A break from analogies for a while.
The AP recently reported on words added to Merriam-Webster's Collegiate Dictionary (which is what my newspaper uses as its standard reference). It noted that many are culinary terms, such as "prosecco," a sparkling wine, and "dirty bomb," which is not sparkling at all. I would have thought dirty bomb was already there. And then there's this word about a word:
"And then there's 'mondegreen.' In a category of its own, it describes words mistaken for other words. A mondegreen most often comes from misunderstood phrases or lyrics. It comes from an old Scottish ballad in which the lyric 'laid him on the green' has been confused over time with 'Lady Mondegreen.' Among the best-known modern examples: 'There's a bathroom on the right' in place of Creedence Clearwater Revival's 'There's a bad moon on the rise' and 'Scuse me, while I kiss this guy' in place of 'kiss the sky' in the 1967 Jimi Hendrix classic 'Purple Haze.'"
Don't know about you, but I have never heard the word "mondegreen" used, although M-W says it was first spotted in print in 1954. (You wonder what song it was for. "Hey, Bob, did you hear what that wacky Dean Martin did? He sang a song to his pet eel. 'That's a Moray.' When are he and Jerry coming out with a new movie?") I wonder if one needs to distinguish between purposeful mondegreens (such as the one I just did) and accidental mondegreens. I remember pulling off the freeway between Hartford and New Haven so I could figure out why Michael Jackson was singing, "But the chair is not my son." I thought John Fogerty was singing "a bad moon on the right," but "bathroom" seems like fifth-grade silliness. (At least the story spelled Creedence right.) And what of antimondegreens, the most famous being "I speak of the pompetous of love" -- where you hear it right but it doesn't mean anything? Of course, that goes back to "Hud-sut rawlson on the rillerah and a brawla, brawla sooit."
Merriam-Webster's Collegiate is a descriptive dictionary and not prescriptive; the Wiki entry on this is useful but tends to concentrate on taboo words and slang, while the question is broader and comes down to the Hopefully Conundrum: If the majority of the American population uses "hopefully" not as an adverb ("He said in a hopeful manner") but as the English equivalent of the Arabic "Inshallah" -- "If this works out, it will be good, but it's out of my control" as opposed to the "I really, really want this to happen" expressed by "I hope" -- then does "hopefully" now mean the way it is generally used, though a prescriptive dictionary will say it should not be used that way? After all, Winston tastes good like a cigarette should. But I know there are still thousands of red pens out there poised to change that "like" to "the way."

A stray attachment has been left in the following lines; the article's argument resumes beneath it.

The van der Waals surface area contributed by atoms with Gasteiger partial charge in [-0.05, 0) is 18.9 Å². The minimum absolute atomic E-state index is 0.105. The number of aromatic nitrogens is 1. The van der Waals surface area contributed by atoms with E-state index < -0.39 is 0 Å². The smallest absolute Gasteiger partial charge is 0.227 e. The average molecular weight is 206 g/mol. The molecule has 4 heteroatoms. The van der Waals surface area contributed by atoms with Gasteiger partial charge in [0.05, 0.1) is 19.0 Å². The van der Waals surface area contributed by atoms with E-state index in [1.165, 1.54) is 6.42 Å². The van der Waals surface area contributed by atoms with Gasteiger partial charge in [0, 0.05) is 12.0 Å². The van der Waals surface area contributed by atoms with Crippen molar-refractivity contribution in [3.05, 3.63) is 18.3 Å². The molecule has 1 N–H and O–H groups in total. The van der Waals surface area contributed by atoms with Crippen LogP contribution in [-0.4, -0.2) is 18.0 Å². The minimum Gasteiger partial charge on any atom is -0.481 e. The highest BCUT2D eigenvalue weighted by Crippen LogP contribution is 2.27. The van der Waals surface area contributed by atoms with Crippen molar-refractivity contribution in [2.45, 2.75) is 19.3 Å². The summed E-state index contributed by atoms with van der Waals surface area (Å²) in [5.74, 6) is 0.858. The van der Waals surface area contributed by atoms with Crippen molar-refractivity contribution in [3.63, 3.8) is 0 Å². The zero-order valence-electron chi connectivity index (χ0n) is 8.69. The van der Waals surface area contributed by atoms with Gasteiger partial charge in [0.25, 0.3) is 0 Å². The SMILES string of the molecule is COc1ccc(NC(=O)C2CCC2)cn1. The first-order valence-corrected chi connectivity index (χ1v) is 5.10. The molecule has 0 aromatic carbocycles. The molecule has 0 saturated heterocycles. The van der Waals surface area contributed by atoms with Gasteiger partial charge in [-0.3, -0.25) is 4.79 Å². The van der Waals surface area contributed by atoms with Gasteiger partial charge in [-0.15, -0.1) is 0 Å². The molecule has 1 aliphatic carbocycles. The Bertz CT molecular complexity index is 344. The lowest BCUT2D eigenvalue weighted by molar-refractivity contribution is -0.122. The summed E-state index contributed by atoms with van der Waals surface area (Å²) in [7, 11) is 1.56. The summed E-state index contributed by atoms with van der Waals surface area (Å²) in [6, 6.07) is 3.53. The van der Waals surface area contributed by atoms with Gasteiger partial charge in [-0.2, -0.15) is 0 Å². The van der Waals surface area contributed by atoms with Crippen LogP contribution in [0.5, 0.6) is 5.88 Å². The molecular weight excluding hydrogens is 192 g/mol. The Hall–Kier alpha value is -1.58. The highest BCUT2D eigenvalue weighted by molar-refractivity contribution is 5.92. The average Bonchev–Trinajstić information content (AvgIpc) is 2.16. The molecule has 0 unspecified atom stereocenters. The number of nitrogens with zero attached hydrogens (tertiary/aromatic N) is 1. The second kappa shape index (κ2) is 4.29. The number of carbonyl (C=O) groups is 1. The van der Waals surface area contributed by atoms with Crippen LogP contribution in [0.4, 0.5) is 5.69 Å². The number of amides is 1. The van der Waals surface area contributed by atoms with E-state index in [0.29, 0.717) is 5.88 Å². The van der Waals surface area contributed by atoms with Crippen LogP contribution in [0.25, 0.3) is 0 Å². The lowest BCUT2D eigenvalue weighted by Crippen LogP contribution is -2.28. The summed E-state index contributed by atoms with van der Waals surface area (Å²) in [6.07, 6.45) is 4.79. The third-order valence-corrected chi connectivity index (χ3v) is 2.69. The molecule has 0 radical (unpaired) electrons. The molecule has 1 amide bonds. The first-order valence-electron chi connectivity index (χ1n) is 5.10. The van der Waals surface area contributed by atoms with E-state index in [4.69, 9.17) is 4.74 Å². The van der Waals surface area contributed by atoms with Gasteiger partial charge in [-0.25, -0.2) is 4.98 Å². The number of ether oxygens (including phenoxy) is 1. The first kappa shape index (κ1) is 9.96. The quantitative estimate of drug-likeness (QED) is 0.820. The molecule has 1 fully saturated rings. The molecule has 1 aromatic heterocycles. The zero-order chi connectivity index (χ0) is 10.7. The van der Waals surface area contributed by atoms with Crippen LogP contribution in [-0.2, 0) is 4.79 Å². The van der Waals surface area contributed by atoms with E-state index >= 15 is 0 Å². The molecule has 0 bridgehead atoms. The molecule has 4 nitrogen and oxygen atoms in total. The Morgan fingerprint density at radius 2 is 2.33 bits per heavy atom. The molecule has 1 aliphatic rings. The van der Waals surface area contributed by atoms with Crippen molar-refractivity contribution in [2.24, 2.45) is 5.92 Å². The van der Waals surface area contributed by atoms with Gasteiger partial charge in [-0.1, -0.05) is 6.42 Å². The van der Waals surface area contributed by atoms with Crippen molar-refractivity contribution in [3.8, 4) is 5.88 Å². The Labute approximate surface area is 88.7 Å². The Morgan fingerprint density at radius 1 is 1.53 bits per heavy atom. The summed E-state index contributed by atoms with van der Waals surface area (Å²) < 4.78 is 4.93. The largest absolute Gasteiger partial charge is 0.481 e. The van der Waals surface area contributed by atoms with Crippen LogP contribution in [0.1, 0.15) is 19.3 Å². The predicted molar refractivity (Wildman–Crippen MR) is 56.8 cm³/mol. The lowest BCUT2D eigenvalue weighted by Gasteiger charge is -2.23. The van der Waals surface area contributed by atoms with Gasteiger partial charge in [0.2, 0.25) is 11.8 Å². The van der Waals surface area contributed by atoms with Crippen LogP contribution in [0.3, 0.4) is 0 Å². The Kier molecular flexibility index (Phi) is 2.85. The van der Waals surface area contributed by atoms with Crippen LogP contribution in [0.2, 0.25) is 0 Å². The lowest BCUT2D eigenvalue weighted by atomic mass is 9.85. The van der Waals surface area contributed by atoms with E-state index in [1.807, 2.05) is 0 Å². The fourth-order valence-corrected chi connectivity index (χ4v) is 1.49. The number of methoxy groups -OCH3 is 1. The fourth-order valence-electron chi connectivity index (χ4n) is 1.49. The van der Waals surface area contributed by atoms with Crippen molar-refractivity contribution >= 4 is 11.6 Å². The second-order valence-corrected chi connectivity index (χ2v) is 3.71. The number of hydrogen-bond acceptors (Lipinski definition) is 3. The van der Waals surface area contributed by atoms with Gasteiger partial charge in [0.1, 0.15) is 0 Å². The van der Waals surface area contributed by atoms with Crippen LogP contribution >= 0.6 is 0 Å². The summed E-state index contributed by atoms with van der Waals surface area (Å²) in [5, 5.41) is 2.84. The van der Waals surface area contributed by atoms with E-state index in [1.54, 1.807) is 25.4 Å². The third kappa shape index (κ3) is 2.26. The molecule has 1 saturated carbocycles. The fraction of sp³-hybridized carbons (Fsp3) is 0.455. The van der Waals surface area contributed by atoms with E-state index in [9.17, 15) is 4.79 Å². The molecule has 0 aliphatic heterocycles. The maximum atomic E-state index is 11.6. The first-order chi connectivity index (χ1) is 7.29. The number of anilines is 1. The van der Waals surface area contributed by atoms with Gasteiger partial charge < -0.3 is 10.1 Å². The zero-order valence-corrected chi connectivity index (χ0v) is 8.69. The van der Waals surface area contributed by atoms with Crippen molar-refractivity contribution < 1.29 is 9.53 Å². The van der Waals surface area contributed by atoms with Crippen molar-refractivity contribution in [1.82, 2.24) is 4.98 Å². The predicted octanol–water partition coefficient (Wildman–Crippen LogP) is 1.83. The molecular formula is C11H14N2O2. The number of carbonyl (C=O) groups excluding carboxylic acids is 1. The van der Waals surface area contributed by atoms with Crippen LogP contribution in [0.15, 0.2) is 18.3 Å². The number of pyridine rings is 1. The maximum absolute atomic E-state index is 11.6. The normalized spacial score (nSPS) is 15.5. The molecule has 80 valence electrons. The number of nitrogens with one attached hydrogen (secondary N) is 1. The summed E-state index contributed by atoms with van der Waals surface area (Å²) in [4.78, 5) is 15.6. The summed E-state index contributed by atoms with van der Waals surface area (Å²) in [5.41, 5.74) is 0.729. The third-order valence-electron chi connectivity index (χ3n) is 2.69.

I don't know about copy editors outside the newspaper business, but I know we do face challenges from, on the one side, writers who want to tell their story the way they want to tell it, or who do not want to appear clueless to their sources -- this particularly afflicts those writing about pop culture, in terms of word usage, and those covering education, in terms of throwing around jargon -- and from the other, readers who often identify themselves as retired English teachers and who expect the newspaper to uphold the standards they taught. In the middle are the great masses of readers who are just trying to make sense of an article in the few seconds they give it. So if one is editing a story and it mentions "the famous mondegreen by Jimi Hendrix," does one put mondegreen in quotes as a word unfamiliar to most readers, or leave it out of quotes because it's now in Merriam-Webster's? And does one add a dashed-off phrase -- "a word describing a misunderstood phrase in a lyric" -- and risk the writer's complaining that you made her look clueless, and the five readers who post on It'sNotEasyBeingMondegreen calling her and your paper 19th-century hacks?
Newspapers face this problem in particular because, whatever else they may or may not be, now or in the future, newspapers are not hip. Never have been, never will be. The fact that the AP felt the need to say "the 1967 Jimi Hendrix classic" about a song that begins with perhaps the four most recognizable notes since Beethoven's Ninth says it all. But I will say more on that point anyway in a subsequent post.
(The title of this post, by the way? A one-word substitution in the opening line of a James Bond short story.)
Monday, July 14, 2008
A break from analogies for a while.